When a great computer programmer decides to become a professional, he can choose where he wants to live, where he wants to work, he can go to a company that will give him stock options or a company that will give him security he has choices. Yes, they’re not as highly compensated out of college as a basketball player (but they also don’t bring in nearly as much revenue). When a basketball player decide to become professionals they’re DRAFTED. They have a choice of either playing in the city that drafted them (and collecting a salary) or finding something else to do for a living. Once that first contract is up and they’ve proven they are a worthwhile commodity WHY WOULDN’T they want to actually decided where they want work and live?

    • bababenny - Dec 3, 2011 at 8:06 PM

      Well said.

  5. silk32 - Dec 2, 2011 at 11:44 AM

    Riddle me this: Do people get paid “by the word” to post on this site? Getting all emotional and giving me “two for one”? Hear they are selling Y-chromosomes half off at Walmart.

  6. leearmon - Dec 2, 2011 at 11:58 AM

    I find it so funny to hear people continue to say, “The Hornets won’t trade Paul to the Knicks..” considering the same people also said, “The Denver Nuggets won’t trade Carmelo Anthony to the Knicks..” I mean can we have just a slight bit of journalistic integrity? Say the same thing in the article as you have, but also have a small line, “But I thought the same thing last season and now stand corrected” or something along those lines. 1 year ago this site, and this writer in particular stated over and over again how The Nuggets didnt like the Knicks’ offer for Anthony, and how the Nets offer was so much better and the Nuggets won’t trade Melo to NYC. Yet miraculously it still happened! The same talent that this site and others said was lackluster, magically turned into great young pieces. If the Hornets are faced with trading Paul for an expiring contract, a first team rookie selection and a backup point guard, or have Paul leave empty handed, what do you think will happen? Unless there is another New Jersey Nets team who will risk trading for Paul without a guarantee he’ll re-sign, I can’t imagine a better offer than what the Knicks will give. Who do you think will offer several first round picks and young assets for a player who has already said he wont re-sign for several contending teams?

    • Kurt Helin - Dec 2, 2011 at 2:47 PM

      For the record, the Nuggets did like the Nets offer better and the Knicks offer only got accepted when James Dolan stepped in and threw the entire roll playing roster into the deal. That was not the offer the Nuggets shunned for most of the season.

      Which brings us to point #2: You sent Gallo, Wilson Chandler, Lawson etc. to Denver. Who are you shipping to NO? Shumpert and…. the roster is not good now.

      • leearmon - Dec 2, 2011 at 9:15 PM

        If the Nuggets liked New Jersey’s offer better, why didn’t they trade Melo to the Nets? Its not like New Jersey needed a guarantee from Melo he’d re-sign considering they still haven’t gotten that from Deron Williams.

        And my greater point is that you as well as every other NBA writer said prior to Melo being traded to New York that the Knicks didn’t have the pieces to get a trade done. Yet it still happened whether Dolan intervened or not.

        Finally, the Knicks didn’t trade Ty Lawson to Denver, he was drafted by the Nuggets. And a trade to N.O. wouldn’t be centered around Shumpert at all and you know that. It would include Billups and his expiring contract. First team all-rookie selection Landry Fields and his unbelievable contract considering he’s only a second round pick. Shumpert and probably DWTDD.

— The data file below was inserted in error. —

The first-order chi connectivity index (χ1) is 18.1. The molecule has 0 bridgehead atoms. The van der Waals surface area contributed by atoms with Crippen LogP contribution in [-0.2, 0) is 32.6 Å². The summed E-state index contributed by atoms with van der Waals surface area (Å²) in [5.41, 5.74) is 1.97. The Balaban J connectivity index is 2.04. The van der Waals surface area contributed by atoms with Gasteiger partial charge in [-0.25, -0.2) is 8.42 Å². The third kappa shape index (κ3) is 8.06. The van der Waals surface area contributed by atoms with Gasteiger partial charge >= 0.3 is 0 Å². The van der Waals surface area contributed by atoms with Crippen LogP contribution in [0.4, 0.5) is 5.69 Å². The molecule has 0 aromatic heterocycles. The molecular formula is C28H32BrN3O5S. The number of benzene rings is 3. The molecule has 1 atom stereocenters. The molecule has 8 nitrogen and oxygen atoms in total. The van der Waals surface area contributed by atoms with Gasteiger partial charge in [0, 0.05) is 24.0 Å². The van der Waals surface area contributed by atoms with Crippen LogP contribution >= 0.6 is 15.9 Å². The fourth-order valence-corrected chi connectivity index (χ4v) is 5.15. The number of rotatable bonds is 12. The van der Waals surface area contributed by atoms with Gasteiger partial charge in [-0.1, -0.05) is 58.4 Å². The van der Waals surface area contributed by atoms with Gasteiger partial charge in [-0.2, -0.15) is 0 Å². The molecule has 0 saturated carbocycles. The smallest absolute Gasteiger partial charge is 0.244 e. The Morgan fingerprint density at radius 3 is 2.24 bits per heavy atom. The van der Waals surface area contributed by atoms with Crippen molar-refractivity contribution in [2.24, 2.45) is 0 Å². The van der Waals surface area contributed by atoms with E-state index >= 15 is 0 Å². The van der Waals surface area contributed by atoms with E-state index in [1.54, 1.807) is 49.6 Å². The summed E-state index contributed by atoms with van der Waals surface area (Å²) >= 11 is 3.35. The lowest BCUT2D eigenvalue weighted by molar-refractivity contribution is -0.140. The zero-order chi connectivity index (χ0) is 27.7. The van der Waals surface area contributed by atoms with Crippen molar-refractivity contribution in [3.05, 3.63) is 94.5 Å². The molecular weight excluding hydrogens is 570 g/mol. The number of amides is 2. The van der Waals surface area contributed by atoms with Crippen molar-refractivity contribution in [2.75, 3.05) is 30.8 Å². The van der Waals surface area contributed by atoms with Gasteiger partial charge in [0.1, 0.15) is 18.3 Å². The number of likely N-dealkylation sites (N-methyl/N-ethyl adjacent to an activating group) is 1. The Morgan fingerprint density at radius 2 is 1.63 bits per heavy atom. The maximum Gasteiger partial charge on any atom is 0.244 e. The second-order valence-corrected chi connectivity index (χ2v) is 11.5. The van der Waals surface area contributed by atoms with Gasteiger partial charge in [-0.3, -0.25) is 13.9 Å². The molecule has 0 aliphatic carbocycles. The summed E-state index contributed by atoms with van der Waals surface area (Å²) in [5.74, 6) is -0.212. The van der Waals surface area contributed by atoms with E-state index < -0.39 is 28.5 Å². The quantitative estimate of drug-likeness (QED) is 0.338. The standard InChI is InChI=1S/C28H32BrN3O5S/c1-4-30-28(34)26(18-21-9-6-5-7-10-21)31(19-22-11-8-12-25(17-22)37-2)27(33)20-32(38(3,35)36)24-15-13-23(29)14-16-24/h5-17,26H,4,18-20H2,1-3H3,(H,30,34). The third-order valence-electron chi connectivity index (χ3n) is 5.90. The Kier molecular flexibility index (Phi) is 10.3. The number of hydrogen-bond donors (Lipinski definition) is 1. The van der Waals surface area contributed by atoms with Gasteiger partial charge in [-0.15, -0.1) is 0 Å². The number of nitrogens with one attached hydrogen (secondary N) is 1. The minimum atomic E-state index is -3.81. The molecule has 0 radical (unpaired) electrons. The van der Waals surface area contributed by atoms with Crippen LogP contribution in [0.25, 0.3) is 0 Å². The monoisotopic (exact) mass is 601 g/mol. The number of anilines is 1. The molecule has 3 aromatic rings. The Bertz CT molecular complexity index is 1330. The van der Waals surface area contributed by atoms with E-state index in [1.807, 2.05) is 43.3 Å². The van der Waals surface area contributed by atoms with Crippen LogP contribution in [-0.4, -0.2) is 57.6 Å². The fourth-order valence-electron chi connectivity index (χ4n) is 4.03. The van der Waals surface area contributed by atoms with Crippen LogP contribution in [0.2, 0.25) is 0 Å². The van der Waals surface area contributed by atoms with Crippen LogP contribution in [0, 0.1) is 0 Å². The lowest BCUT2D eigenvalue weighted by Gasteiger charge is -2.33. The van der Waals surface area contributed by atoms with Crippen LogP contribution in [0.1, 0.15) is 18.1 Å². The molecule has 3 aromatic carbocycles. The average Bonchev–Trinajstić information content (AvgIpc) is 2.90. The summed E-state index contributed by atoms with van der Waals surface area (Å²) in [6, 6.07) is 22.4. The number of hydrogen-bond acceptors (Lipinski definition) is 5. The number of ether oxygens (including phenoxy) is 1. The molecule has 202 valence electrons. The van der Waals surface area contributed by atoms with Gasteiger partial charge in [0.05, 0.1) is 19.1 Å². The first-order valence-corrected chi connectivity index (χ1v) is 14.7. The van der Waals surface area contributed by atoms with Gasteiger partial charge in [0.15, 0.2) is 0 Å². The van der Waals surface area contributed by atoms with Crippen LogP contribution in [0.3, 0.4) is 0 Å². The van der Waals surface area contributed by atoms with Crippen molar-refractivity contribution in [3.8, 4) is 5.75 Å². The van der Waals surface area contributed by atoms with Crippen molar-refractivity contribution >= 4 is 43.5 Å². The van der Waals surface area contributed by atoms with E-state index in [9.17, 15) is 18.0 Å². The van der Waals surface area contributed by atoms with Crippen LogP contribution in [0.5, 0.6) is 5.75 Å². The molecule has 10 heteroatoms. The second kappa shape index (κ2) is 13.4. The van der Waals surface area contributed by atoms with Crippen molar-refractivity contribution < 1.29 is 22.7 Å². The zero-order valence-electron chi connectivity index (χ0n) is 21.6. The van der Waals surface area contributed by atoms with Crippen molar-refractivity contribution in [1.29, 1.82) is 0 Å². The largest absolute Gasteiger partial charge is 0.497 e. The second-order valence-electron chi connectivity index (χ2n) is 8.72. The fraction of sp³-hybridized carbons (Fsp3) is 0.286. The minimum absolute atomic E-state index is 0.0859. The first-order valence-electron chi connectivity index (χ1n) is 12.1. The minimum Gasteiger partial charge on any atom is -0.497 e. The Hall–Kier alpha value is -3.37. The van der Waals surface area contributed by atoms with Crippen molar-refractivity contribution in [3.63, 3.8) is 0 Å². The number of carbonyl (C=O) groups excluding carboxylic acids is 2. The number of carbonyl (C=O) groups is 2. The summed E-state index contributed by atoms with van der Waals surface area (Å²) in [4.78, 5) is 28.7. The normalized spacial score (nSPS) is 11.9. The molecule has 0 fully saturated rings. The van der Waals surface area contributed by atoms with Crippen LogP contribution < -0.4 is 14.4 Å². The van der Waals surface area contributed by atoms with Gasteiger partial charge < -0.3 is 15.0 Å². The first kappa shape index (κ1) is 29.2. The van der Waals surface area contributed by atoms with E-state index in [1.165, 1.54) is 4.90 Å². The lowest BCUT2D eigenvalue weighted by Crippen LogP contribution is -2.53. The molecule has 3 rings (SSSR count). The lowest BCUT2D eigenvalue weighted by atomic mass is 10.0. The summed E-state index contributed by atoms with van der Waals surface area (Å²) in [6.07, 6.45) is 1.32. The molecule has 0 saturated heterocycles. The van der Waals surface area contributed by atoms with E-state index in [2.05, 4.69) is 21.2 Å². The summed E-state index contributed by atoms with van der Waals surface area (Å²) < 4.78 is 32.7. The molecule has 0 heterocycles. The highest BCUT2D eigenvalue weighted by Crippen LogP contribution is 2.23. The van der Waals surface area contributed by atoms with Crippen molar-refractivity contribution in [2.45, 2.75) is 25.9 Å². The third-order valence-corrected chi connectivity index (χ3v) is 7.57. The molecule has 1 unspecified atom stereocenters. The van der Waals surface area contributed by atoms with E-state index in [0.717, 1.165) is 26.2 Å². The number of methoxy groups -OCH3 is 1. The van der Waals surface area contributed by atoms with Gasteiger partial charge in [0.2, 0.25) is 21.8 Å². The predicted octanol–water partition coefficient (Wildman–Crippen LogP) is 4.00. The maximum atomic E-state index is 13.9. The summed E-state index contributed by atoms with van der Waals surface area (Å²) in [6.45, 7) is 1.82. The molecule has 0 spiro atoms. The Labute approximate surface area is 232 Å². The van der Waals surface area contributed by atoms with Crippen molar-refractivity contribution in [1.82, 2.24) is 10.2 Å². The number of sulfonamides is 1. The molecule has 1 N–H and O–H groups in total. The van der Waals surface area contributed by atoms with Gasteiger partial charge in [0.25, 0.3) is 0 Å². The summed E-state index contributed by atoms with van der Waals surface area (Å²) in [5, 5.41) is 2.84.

7. dblagentzero - Dec 2, 2011 at 12:02 PM

    Isn’t there technically a third option for Paul, albeit risky on his part. Couldn’t he sign a one year deal with the Knicks this offseason then sign a full max deal two years from now? Or would the money come out to be that much less?

    • Kurt Helin - Dec 2, 2011 at 2:45 PM

      Depends on if provision to block that are part of the new CBA. We don’t know those details yet.

  8. willcox5522 - Dec 2, 2011 at 2:00 PM

    nicely said marquisalexander. problem ppl have is Paul is being honest. he is essentially giving a long extended 2 week notice to explore other options.

  9. southbeachtalent - Dec 2, 2011 at 2:36 PM

    I am personally hoping CP3 moves to NY expeditously! Lets revive that Heat Knicks rivalry!

    Soooo where are the posters that suggested more parody? Small market blah, blah, blah…….

    CP3 is on a team owned by the league, I doubt he will move this year. But when he does I wonder if the NBA is going to go all “Dan Gilbert” on us….

  10. beagle11 - Dec 2, 2011 at 3:43 PM

    Kurt, is the Knicks amnesty slot considered an asset? They really have no contract to burn on it. Would they be able to take back a bad contract (with the intention of using the amnesty clause on it ) along with some young talent from a team that would like to kill off more than one contract? Ie GS with bierdens, lee, ellis or ORL with Hedo and Gil arenas.

    • Kurt Helin - Dec 4, 2011 at 12:24 PM

      No. The Amnesty will be set up so that you can only waive a player who was on your roster prior to the start of the lockout. (Some factions wanted you to be able to take on a deal and waive it, and the CBA is not finalized, but I was told it is going to be only guys who were already on the roster, not guys you trade for or sign.)

  11. trueballs - Dec 2, 2011 at 3:48 PM

    Don’t these teams realize how tough it is to build once you have THREE max players? Amare will turn into Jermaine O’Neal sooner than you think (always injured).

    Everyone in Miami took less money and they’re still can’t fill the holes in their roster. Then again…just 2 average Finals performances from LeBron would have put them over the top.